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Flaherty vows there will be no deficit

Globe and Mail Update

TORONTO — There will be no deficit on his watch, even on a temporary basis, Finance Minister Jim Flaherty said Wednesday.

In responding to the worsening global financial crisis that has slowed economic growth in Canada and elsewhere, “we'll do what we have to do, so long as we remain economically prudent. We're sure not going to run a deficit ... We will maintain a surplus in Canada and we will continue to pay down debt.”

Asked if running even a small deficit would be bad in these difficult times, Mr. Flaherty said flatly: “Yes, it would be.”

Although Canada is not immune from the economic and financial woes triggered by the worsening global credit crisis, Canadian banks remain sound, well-capitalized and effectively regulated, the Finance Minister told a news conference in Toronto.

“We've had a couple of financial institutions in Canada that ran the risk of falling outside the capitalization requirements,” he said.

“We required them, through the Office of the Superintendent of Financial Institutions, to maintain the appropriate capital requirements and to raise capital as necessary, which was done ... months ago,” he said, but would not name the banks.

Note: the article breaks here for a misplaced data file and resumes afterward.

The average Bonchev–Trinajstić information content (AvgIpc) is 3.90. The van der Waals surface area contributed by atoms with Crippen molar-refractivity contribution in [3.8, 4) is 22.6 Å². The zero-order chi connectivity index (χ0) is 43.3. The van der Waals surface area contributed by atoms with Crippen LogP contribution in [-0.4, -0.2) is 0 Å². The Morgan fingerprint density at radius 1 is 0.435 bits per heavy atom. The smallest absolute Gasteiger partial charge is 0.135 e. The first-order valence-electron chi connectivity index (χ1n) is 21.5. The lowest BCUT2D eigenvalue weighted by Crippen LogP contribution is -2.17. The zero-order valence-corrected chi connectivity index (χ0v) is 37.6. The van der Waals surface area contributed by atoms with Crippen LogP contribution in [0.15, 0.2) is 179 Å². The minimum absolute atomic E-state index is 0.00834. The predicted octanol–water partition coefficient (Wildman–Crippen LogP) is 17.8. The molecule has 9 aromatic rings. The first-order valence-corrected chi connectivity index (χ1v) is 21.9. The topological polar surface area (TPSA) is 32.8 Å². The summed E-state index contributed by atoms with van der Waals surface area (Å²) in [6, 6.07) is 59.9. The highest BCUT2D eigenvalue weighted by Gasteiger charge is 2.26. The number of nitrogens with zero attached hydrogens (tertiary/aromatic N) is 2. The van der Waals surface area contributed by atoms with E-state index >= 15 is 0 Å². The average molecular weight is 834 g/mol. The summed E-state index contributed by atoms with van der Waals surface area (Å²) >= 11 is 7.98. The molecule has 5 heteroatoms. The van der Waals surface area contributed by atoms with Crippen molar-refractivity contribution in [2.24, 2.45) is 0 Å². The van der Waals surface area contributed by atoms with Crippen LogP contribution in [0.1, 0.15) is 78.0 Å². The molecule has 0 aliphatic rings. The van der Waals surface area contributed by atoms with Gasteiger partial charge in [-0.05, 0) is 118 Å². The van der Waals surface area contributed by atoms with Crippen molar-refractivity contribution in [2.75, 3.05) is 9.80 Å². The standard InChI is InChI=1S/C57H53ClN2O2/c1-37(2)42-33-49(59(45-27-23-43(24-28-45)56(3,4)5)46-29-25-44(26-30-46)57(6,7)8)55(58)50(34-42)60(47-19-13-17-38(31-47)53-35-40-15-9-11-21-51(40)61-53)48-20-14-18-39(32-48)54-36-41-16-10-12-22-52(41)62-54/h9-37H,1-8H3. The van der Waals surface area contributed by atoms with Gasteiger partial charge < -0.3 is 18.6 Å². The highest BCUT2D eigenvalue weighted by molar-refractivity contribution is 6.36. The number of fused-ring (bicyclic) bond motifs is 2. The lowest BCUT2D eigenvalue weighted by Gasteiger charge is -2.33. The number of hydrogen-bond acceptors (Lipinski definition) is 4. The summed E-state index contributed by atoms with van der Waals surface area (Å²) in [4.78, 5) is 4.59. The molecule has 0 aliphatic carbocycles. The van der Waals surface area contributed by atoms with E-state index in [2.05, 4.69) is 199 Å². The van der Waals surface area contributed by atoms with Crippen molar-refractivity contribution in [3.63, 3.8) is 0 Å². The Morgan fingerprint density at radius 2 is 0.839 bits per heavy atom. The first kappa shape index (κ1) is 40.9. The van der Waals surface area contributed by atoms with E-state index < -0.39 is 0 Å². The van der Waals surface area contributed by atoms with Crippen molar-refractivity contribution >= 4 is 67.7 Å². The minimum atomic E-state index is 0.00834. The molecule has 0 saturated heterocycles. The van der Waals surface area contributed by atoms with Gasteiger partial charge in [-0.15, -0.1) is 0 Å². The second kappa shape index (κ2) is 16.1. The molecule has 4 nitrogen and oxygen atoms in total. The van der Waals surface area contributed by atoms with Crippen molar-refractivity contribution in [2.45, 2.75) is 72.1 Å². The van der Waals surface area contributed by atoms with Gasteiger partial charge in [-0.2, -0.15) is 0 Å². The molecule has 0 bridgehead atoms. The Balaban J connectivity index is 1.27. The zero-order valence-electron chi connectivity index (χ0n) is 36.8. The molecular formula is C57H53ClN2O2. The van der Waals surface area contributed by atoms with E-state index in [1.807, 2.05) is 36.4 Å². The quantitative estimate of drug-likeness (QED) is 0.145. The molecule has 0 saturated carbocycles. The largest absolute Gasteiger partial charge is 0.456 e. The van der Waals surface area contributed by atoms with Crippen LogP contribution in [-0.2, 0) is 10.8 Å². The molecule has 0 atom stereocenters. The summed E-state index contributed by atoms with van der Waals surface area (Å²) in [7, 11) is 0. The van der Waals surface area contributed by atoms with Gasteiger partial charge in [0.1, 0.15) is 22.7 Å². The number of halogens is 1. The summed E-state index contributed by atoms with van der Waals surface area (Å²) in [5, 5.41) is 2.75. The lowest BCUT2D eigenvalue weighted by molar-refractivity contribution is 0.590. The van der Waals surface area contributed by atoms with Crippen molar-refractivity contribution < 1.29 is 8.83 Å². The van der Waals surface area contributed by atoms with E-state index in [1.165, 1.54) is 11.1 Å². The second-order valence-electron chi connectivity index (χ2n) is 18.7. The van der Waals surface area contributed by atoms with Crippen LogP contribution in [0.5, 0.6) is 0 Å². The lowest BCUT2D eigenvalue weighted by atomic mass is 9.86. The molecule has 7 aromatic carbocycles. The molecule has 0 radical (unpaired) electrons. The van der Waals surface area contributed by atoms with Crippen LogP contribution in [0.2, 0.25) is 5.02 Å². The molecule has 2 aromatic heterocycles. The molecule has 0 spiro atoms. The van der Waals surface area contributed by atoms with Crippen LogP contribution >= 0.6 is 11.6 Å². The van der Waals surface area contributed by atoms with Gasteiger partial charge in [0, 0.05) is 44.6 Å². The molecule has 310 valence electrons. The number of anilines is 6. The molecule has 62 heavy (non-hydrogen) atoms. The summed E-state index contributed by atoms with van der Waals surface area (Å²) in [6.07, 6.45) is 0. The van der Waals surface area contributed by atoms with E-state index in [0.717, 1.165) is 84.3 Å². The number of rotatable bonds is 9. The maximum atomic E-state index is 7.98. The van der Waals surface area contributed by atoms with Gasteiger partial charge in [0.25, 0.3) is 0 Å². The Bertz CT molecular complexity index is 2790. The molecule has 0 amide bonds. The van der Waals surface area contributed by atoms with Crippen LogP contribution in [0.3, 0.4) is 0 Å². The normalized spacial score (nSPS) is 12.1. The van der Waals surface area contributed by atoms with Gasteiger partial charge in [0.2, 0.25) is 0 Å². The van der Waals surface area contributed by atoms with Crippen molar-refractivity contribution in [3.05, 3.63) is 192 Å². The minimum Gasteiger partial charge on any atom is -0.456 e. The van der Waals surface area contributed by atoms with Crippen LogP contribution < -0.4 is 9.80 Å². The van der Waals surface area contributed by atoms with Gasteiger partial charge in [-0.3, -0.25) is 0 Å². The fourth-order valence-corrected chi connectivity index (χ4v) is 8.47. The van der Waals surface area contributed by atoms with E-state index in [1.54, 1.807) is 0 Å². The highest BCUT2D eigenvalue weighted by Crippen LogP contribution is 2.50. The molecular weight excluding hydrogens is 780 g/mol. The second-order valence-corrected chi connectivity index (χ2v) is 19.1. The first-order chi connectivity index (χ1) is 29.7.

“We're fortunate in Canada that we're not in a bailout situation, because we have been implementing our measures. ... If we do need to take further steps here, we'll take further steps. We are prepared to do whatever we have to do ... to protect the stability of the financial system.”

Mr. Flaherty welcomed Wednesday's co-ordinated 50-basis-point rate cut by the Bank of Canada and other major central banks around the world and said more such policy co-operation is needed to unclog the seized up credit markets.

“We're a relative rock of stability in this situation. But of course we're vulnerable to spillovers from what's happening elsewhere.”

Mr. Flaherty will meet Friday in Washington with other finance ministers from the G7 industrial countries to discuss further joint measures.

“We need to have liquidity in the market so that banks will lend to each other and know that they can trust each other.”

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